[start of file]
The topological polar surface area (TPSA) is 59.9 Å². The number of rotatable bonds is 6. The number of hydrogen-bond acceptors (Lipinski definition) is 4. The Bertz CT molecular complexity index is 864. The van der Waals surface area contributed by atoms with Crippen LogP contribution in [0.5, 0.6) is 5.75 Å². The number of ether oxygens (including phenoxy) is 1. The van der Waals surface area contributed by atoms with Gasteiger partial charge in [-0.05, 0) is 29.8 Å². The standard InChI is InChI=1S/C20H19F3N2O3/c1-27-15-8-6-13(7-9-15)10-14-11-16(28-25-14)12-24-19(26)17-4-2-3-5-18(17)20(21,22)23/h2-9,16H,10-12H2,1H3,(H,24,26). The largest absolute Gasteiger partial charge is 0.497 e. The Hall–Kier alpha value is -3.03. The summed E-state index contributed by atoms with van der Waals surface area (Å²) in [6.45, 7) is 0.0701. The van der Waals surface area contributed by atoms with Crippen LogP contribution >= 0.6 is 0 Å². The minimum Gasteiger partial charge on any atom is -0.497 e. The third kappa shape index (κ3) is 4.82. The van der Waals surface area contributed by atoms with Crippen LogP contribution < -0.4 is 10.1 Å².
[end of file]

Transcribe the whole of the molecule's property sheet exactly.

The topological polar surface area (TPSA) is 59.9 Å². The number of rotatable bonds is 6. The number of hydrogen-bond acceptors (Lipinski definition) is 4. The Bertz CT molecular complexity index is 864. The van der Waals surface area contributed by atoms with Crippen LogP contribution in [0.5, 0.6) is 5.75 Å². The number of ether oxygens (including phenoxy) is 1. The van der Waals surface area contributed by atoms with Gasteiger partial charge in [-0.05, 0) is 29.8 Å². The standard InChI is InChI=1S/C20H19F3N2O3/c1-27-15-8-6-13(7-9-15)10-14-11-16(28-25-14)12-24-19(26)17-4-2-3-5-18(17)20(21,22)23/h2-9,16H,10-12H2,1H3,(H,24,26). The largest absolute Gasteiger partial charge is 0.497 e. The Hall–Kier alpha value is -3.03. The summed E-state index contributed by atoms with van der Waals surface area (Å²) in [6.45, 7) is 0.0701. The van der Waals surface area contributed by atoms with Crippen LogP contribution >= 0.6 is 0 Å². The minimum Gasteiger partial charge on any atom is -0.497 e. The third kappa shape index (κ3) is 4.82. The van der Waals surface area contributed by atoms with Crippen LogP contribution < -0.4 is 10.1 Å².